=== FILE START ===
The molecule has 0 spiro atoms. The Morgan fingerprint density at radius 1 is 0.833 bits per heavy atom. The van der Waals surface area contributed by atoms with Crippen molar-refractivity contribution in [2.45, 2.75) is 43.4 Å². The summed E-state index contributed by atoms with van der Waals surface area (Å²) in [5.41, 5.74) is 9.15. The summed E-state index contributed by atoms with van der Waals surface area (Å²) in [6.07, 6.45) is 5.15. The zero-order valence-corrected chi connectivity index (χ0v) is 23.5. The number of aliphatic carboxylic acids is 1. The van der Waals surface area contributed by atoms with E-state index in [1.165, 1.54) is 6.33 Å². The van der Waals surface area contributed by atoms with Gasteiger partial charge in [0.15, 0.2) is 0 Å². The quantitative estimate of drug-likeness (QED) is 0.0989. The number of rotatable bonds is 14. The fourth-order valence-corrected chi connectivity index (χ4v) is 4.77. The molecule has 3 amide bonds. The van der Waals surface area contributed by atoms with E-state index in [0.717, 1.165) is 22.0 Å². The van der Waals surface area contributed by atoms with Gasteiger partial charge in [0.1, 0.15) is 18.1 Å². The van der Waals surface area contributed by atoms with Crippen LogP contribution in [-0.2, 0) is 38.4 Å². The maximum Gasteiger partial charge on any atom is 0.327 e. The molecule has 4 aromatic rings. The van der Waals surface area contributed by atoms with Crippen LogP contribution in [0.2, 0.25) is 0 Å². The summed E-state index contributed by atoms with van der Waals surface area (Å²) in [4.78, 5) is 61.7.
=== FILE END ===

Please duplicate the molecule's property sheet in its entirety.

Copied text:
The molecule has 0 spiro atoms. The Morgan fingerprint density at radius 1 is 0.833 bits per heavy atom. The van der Waals surface area contributed by atoms with Crippen molar-refractivity contribution in [2.45, 2.75) is 43.4 Å². The summed E-state index contributed by atoms with van der Waals surface area (Å²) in [5.41, 5.74) is 9.15. The summed E-state index contributed by atoms with van der Waals surface area (Å²) in [6.07, 6.45) is 5.15. The zero-order valence-corrected chi connectivity index (χ0v) is 23.5. The number of aliphatic carboxylic acids is 1. The van der Waals surface area contributed by atoms with E-state index in [1.165, 1.54) is 6.33 Å². The van der Waals surface area contributed by atoms with Gasteiger partial charge in [0.15, 0.2) is 0 Å². The quantitative estimate of drug-likeness (QED) is 0.0989. The number of rotatable bonds is 14. The fourth-order valence-corrected chi connectivity index (χ4v) is 4.77. The molecule has 3 amide bonds. The van der Waals surface area contributed by atoms with E-state index in [0.717, 1.165) is 22.0 Å². The van der Waals surface area contributed by atoms with Gasteiger partial charge in [0.1, 0.15) is 18.1 Å². The van der Waals surface area contributed by atoms with Crippen LogP contribution in [-0.2, 0) is 38.4 Å². The maximum Gasteiger partial charge on any atom is 0.327 e. The molecule has 4 aromatic rings. The van der Waals surface area contributed by atoms with Crippen LogP contribution in [0.2, 0.25) is 0 Å². The summed E-state index contributed by atoms with van der Waals surface area (Å²) in [4.78, 5) is 61.7.